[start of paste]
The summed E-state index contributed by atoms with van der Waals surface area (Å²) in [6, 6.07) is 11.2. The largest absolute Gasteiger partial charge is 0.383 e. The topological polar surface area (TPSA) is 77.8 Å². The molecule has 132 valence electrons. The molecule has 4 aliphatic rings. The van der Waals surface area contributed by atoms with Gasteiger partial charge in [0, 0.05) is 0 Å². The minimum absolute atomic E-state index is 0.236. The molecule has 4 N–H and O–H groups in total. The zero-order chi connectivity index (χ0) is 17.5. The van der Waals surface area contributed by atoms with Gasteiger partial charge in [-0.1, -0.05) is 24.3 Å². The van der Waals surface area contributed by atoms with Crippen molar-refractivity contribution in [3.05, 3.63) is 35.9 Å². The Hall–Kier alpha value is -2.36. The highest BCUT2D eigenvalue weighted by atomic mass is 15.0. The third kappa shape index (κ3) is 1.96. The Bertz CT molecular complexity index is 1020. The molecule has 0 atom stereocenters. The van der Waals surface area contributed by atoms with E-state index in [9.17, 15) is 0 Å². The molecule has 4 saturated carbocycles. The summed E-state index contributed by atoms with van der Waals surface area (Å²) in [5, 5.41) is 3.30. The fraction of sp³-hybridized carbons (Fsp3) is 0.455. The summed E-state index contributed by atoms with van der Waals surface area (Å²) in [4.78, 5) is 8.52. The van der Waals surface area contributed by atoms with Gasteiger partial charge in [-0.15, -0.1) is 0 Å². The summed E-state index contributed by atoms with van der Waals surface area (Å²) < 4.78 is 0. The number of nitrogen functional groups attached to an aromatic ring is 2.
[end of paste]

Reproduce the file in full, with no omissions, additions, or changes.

The summed E-state index contributed by atoms with van der Waals surface area (Å²) in [6, 6.07) is 11.2. The largest absolute Gasteiger partial charge is 0.383 e. The topological polar surface area (TPSA) is 77.8 Å². The molecule has 132 valence electrons. The molecule has 4 aliphatic rings. The van der Waals surface area contributed by atoms with Gasteiger partial charge in [0, 0.05) is 0 Å². The minimum absolute atomic E-state index is 0.236. The molecule has 4 N–H and O–H groups in total. The zero-order chi connectivity index (χ0) is 17.5. The van der Waals surface area contributed by atoms with Gasteiger partial charge in [-0.1, -0.05) is 24.3 Å². The van der Waals surface area contributed by atoms with Crippen molar-refractivity contribution in [3.05, 3.63) is 35.9 Å². The Hall–Kier alpha value is -2.36. The highest BCUT2D eigenvalue weighted by atomic mass is 15.0. The third kappa shape index (κ3) is 1.96. The Bertz CT molecular complexity index is 1020. The molecule has 0 atom stereocenters. The van der Waals surface area contributed by atoms with E-state index in [9.17, 15) is 0 Å². The molecule has 4 saturated carbocycles. The summed E-state index contributed by atoms with van der Waals surface area (Å²) in [5, 5.41) is 3.30. The fraction of sp³-hybridized carbons (Fsp3) is 0.455. The summed E-state index contributed by atoms with van der Waals surface area (Å²) in [4.78, 5) is 8.52. The van der Waals surface area contributed by atoms with Gasteiger partial charge in [-0.15, -0.1) is 0 Å². The summed E-state index contributed by atoms with van der Waals surface area (Å²) < 4.78 is 0. The number of nitrogen functional groups attached to an aromatic ring is 2.